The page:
CD 2 Robert Farnon and his Orchestra accompanying singers on UK

1 The Fleet’s In (Victor Schertzinger, Johnny Mercer)
THE JOHNSTON SINGERS
2 You’d Be Hard To Replace (from "The Barkleys of Broadway") (George Gershwin, Harry Warren)
VERA LYNN
3 Chi-Baba, Chi-Baba (My Bambino Go To Sleep) (Mack David, Al Hoffman, Jerry Livingston)
DENNY DENNIS with THE SONG PEDLARS
4 You Keep Coming Back Like A Song (from "Blue Skies") (Irving Berlin)
BERYL DAVIS
5 Hallelujah (Vincent Youmans, Leo Robin, Clifford Grey)
THE GEORGE MITCHELL CHOIR
6 Maybe You’ll Be There (Rube Bloom, Sammy Gallop)
PAUL CARPENTER
7 Cherry Stones (John Jerome)
LEE LAWRENCE and VERA LYNN
8 Every Time I Meet You (from "The Beautiful Blonde from Bashville Bend") (Josef Myrow, Mack Gordon)
DENNY DENNIS
9 I Am Loved (from "Out of this World") (Cole Porter)
VERA LYNN and THE MITCHELL MEN
10 The Stars Will Remember (Don Pelosi, LeoTowers)
SCOTTY McHARG
11 Goodnight You Little Rascal You (Noel)
ANNE SHELTON
12 Great Day (Vincent Youmans, Billy Rose, Edward Eliscu)
THE GEORGE MITCHELL CHOIR
13 Penthouse Serenade (When We’re Alone) (Will Jason, Val Burton)
VERA LYNN
14 When You Make Love To Me (Jascha Heifetz, Marjorie Goetschius)
PAUL CARPENTER
15 My Resistance Is Low (Hoagy Carmichael, Harold Adamson)
THE JOHNSTON SINGERS
16 Once Upon A Winter Time (Johnny Brandon, Ray Martin)
VERA LYNN
17 If You Ever Need A Friend (Jimmy Harper, Larry Miller)
DENNY DENNIS
18 Kiss The Boys Goodbye (Victor Schertzinger, Frank Loesser)
THE JOHNSTON SINGERS
19 The Way That The Wind Blows (Whitney, Kramer)
BERYL DAVIS
20 In Between The Showers (You’ll Find A Little Sunshine) (McGhee, Walsh, Silberman)DENNY DENNIS
21 I’ll Make Up For Everything (Ross Parker)
VERA LYNN
22 Lovely Lady Let The Roses See You Today (Hardy)
JOHN CAMERON
23 When You’re In Love (O’Connor, Fields, John)
RONNIE RONALDE, whistling
24 A La Claire Fontaine (Traditional, arr. Robert Farnon)
JACQUES LABRECQUE and THE MITCHELL CHORUS
25 "Cinderella" – Walt Disney Film Selection (Mack David, Jerry Livingston, Al Hoffman)
GRACIE FIELDS with THE GEORGE MITCHELL CHOIR

Jasmine JASCD 661

….and here are two more exciting new releases from Guild Light Music

The 1950s Volume 4 - CORNFLAKES

1 Port-au-Prince (Bernie Wayne, real name Bernard Weitzner, arr. Frank Cordell)
FRANK CORDELL AND HIS ORCHESTRA
2 Autumn Concerto (Camillo Bargoni, arr. William Hill Bowen)
THE MELACHRINO ORCHESTRA Conducted by GEORGE MELACHRINO
3 It’s A Lovely Day Tomorrow (Irving Berlin, arr. Ron Goodwin)
RON GOODWIN AND HIS CONCERT ORCHESTRA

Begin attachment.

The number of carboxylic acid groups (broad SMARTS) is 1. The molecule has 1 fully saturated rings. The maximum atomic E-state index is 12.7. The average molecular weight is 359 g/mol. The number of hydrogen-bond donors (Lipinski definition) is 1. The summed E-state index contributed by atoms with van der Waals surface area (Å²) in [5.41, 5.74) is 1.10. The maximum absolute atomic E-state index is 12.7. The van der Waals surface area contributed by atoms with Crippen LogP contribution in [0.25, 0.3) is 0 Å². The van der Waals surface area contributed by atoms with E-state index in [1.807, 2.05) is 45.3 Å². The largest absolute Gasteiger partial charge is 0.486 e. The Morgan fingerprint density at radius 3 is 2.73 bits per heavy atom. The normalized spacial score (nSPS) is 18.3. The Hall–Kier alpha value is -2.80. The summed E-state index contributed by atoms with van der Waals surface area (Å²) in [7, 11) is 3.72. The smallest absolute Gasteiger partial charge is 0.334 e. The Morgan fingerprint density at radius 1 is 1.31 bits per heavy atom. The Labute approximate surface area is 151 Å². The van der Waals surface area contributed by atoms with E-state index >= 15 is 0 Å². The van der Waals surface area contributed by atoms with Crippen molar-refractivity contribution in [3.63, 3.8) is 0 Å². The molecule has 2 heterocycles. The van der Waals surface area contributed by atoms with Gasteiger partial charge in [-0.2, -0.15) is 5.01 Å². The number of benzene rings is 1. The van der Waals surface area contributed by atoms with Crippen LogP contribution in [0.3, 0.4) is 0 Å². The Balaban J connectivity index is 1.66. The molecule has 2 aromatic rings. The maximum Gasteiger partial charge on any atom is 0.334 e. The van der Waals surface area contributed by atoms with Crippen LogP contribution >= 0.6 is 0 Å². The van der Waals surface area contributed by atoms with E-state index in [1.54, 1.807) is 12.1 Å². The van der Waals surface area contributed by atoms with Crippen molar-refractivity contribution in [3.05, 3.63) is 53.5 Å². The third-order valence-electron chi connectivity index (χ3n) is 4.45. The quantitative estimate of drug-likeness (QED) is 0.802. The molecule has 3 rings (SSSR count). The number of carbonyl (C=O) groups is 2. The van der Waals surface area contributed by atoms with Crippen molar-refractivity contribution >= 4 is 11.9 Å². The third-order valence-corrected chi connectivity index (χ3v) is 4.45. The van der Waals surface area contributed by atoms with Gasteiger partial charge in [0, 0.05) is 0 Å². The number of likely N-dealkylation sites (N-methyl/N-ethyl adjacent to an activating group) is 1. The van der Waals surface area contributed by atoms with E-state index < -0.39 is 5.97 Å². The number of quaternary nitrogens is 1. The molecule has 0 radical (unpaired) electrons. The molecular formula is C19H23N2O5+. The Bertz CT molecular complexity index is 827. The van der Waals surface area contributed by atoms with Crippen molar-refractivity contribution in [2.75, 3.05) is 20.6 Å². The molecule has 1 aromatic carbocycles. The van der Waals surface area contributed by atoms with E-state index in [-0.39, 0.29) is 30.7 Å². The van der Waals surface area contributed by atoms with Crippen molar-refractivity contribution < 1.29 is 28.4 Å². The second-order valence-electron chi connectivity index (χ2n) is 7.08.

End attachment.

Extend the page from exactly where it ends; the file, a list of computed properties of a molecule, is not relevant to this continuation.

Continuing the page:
4 American Waltz (Peter de Rose, arr. Laurie Johnson)
AMBROSE AND HIS ORCHESTRA
5 Manhattan Serenade (Louis Alter)
WERNER MÜLLER AND HIS ORCHESTRA
6 Highway Patrol – Theme from the TV series (Llewellyn)
CYRIL STAPLETON AND HIS ORCHESTRA
7 Spirito (Van Orsouw)
DOLF VAN DER LINDEN AND HIS ORCHESTRA (credited on LP label as VAN LYNN)
8 Cornflakes (Sidney Norman, real name Norman [‘Norrie’] William Paramor)
LES BAXTER AND HIS ORCHESTRA
9 Fiddlesticks (Albert McCarthy, Richard Freitas)
DAVID CARROLL AND HIS ORCHESTRA
10 Limehouse Blues (Douglas Furber, Philip Braham)
RAY MARTIN AND HIS CONCERT ORCHESTRA
11 Petticoats Of Portugal (Michael Durso, Mel Mitchell, Murl Kahn)
BILLY VAUGHN AND HIS ORCHESTRA
12 Quiz (Walter Stott)
DANISH STATE RADIO ORCHESTRA Conducted by ROBERT FARNON
13 Toyshop Ballet (Annunzio Mantovani)
MANTOVANI AND HIS ORCHESTRA
14 Theme from "The Proud Ones" (Newman)
LEROY HOLMES AND HIS ORCHESTRA with ‘Whistling Jones’
15 Show Girl (Edward White)
DOLF VAN DER LINDEN AND HIS ORCHESTRA

The Polygon Light Music Legacy
16 Many Dreams Ago (from film "Elephant Walk") (Franz Waxman, Mack David, arr. Laurie Johnson)
LAURIE JOHNSON AND HIS ORCHESTRA
17 Muriella (Ray Martin)
RAY MARTIN AND HIS ORCHESTRA
18 Desire Tango (Carl Niessan)
GEOFF LOVE AND HIS ORCHESTRA
19 Elaine (Eddie Lisbona, Fine, arr. Johnny Gregory)
JOHNNY GREGORY AND HIS ORCHESTRA
20 Letter To Virginia (Constantin, Francis, arr. Laurie Johnson)
LAURIE JOHNSON AND HIS ORCHESTRA
21 The Forget-Me-Not Waltz (Sammy Mysels, arr. Johnny Gregory)
JOHNNY GREGORY AND HIS ORCHESTRA
22 Lily Watkins Theme (from film "A Kid For Two Farthings") (Benjamin Frankel, arr. Laurie Johnson)
LAURIE JOHNSON AND HIS ORCHESTRA
23 The Bridge Of Love (James J. Kriegsmann, Douglas Walters)
JACKIE BOND, HIS SAXOPHONE AND ORCHESTRA
24 Tinkle Box Samba (Edward Rubach)
BERNARD MONSHIN AND THE CONCERT TANGO ORCHESTRA